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To feel sad that I'm an only child?

(109 Posts)
perceptionInaPearTree Sun 30-Dec-12 23:38:46

At Christmas, particularly all my friends have their siblings to visit etc. I feel like I've missed out - I would have loved a brother or sister to have a close relationship with and talk to on the phone.

I'm very glad my children won't ever feel the way I do (lonely) as I have three.

Anyone else feel like this?

noddyholder Mon 31-Dec-12 17:03:53

I used to worry about this with ds but tbh he has an amazing life and families are not all like the waltons.

natation Mon 31-Dec-12 17:05:33

I'm married to a 3rd generation only child and their extreme narcissism is very hard to handle, no aunts and uncles, no siblings, it's really hard at Christmas, thinks only of himself and forgets his family of wife and children completely. I hope our children cherish the fact they have siblings and that they share their emotions, material possessions and are responsible for each other, because I know they have missed out in having virtually no family on their dad's side.

noddyholder Mon 31-Dec-12 17:07:12

My son isn't like that but to be fair we have always had a very open house attitude to his friends. I have a close friend who is an only and her dh and they have just one too and they are a great family full of love and life

MoomieAndFreddie Mon 31-Dec-12 17:11:51

yanbu but even if you had a sibling/s there is no guarantee you would get on

i have a brother and sadly he is a bit of a twat tbh (and to be fair i think he probaly thinks the same of me)

slambang Mon 31-Dec-12 17:17:56

Another lonely only here. YANBU.

Yes, I know that some siblings are awful etc etc (Dh has 2 sisters, one is lovely the other is a nightmare). But even for those who are not close to their siblings you have the benefits of shared experience. (Do you remember when X happened? Do you think that mum's upset about Y? Why on earth did our parents do Z?)

Even if you don't get on, you have another person from the same background with a different perspective on your childhood and parents. At best they're a shared support and friend, but even at worst they shed a different light on your upbringing.) That's got to be a bonus.

noddyholder Mon 31-Dec-12 17:19:50

I am one of 4 and its just not like that. I think my ds would have liked a brother when he was little perhaps but now at 18 he is happy and very social. We are very close though and all of our friends and their kids are in our life.

BridgetBidet Mon 31-Dec-12 17:20:35

It's not unreasonable but has made me feel very sad as I have one son through IVF and we simply can't afford it again so barring a miracle he will be an only child. I hope it doesn't effect him badly, there are a lot of worse things he could be.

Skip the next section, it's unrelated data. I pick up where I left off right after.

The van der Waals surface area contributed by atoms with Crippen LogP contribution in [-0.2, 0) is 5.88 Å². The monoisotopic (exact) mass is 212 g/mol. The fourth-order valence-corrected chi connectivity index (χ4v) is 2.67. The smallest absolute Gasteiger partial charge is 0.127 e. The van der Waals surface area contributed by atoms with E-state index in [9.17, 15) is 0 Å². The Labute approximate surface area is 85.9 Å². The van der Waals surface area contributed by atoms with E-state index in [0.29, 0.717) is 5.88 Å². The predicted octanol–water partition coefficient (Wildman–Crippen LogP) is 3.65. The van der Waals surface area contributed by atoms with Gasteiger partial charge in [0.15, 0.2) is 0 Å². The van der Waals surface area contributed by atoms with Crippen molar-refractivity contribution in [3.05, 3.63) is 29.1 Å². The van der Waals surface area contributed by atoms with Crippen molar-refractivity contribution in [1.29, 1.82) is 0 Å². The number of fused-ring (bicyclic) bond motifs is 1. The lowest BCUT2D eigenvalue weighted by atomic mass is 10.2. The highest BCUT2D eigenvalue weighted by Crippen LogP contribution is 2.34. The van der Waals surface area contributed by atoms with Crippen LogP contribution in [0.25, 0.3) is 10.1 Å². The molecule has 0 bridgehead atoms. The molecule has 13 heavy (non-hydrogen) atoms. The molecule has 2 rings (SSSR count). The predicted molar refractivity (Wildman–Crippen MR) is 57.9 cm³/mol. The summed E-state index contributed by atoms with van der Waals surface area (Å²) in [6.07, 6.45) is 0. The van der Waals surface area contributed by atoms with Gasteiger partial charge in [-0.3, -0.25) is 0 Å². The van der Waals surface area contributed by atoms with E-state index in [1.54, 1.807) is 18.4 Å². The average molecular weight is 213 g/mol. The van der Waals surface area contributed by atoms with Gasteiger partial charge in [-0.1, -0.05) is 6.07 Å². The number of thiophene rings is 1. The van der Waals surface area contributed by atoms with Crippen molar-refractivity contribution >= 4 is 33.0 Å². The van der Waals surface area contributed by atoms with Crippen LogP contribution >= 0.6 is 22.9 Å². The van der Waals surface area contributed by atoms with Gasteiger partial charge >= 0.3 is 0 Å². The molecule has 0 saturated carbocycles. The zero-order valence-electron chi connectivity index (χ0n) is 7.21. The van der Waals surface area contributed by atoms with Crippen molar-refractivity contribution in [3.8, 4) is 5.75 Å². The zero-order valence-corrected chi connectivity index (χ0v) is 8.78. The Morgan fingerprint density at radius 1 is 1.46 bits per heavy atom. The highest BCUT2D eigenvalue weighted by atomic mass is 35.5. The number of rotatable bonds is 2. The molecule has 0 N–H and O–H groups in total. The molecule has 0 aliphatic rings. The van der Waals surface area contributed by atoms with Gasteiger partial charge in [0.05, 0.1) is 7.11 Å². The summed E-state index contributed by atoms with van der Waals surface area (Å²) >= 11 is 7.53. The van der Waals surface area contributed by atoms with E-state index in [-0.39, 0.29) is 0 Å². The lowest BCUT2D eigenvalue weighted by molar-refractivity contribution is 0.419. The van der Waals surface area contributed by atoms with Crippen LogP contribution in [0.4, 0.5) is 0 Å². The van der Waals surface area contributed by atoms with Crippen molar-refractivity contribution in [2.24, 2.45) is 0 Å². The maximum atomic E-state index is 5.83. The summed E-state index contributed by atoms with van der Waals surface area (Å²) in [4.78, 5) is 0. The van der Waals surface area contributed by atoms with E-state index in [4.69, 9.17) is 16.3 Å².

slambang Mon 31-Dec-12 17:21:57

And it's the type of stereotyped comment that Natation makes about only children's '^extreme narcissisim^' that only children have to learn to live with. It doesn't help. sad

chezchaos Mon 31-Dec-12 17:24:37

I'm an only child and I would love to have a sibling. My dad left when I was born, my mum is now dead and the rest of my family don't really bother seeing or responding to contact from me much so apart from my DH and children I do feel alone. I appreciate that not all siblings are close but I do envy those who have great relationships with their brothers or sisters.

catsmother Mon 31-Dec-12 18:04:26

This is one of those where you can't say you're being unreasonable, or reasonable, because as all the replies have demonstrated, there are so many different individual circumstances. Having family doesn't necessarily mean you get on with them, and in extreme cases, you don't even have the "shared experience" thing Slambang referred to if all contact has been cut. Conversely, people who are only children, and maybe their parents were too so their extended family is small, may be lucky enough to have deep, meaningful relationships with either friends or much more distant relatives who effectively step in to the space left by having no siblings.

I have one sibling - but we have had no contact for almost 13 years - with good reason. Regardless of a shared past, I felt my mental health was suffering through the contact we previously had always been such a stressful and unpleasant experience (extended family have since validated my feelings by confiding how they felt about my sibling's personality and behaviour too) and therefore I made the decision to cut ties. That does make me feel very sad and lonely at times .... not because I miss them as an individual but because I feel sad at what could have been had they been a different person if that makes sense ? Because I've never been an only child in the true sense of the word I don't know if my situation is better or worse ? But I kind of think it might be a bit like the cliche of feeling lonelier in a bad relationship than you would be on your own? Neither situation is ideal but one is "better" than the other.

I do feel very envious however of people I know who have very close relationships with siblings .... as many have already said they might not see each other for months or even years on end but if push came to shove they would be there for each other. That isn't true of myself and my sibling and I suspect the next time I see them will be at our mother's funeral. I actually feel quite sick at the thought - this isn't something which can be "made up" - and right now, from what bits of info I pick up every so often from other relatives, I think that occasion may well be made even more diffcult by how (very probably) my sibling will react.

I really hope my children remain friends as they grow up. My sibling and I were never really friends and it just got worse not better as we got older.

ElphabaTheGreen Mon 31-Dec-12 18:45:32

I've only skim-read the other posts on here, but I think I'm the only one so far who can say I'm an only, absolutely love it, and the mere thought of siblings gives me the screaming heebie jeebies - always has done, and I think it always will. I've married an only as well and he feels exactly the same way. Neither of us is 'extremely narcissistic' but we do entirely understand and respect each others' occasional need for alone time. Maybe that's what non-onlies see as 'narcissism' - we just see it as liking or needing our own company from time to time.

I find Christmas one of the best times to be an only because there's no obligation to be dragged around to extended family's houses, or make phone calls to people you never speak to for the rest of the year...because they don't exist! Stay home, eat crap, hog the telly (with NO arguments over the remote) and revel in the shed load of presents you've got because what family you do have hasn't got anyone else to buy for. Bliss!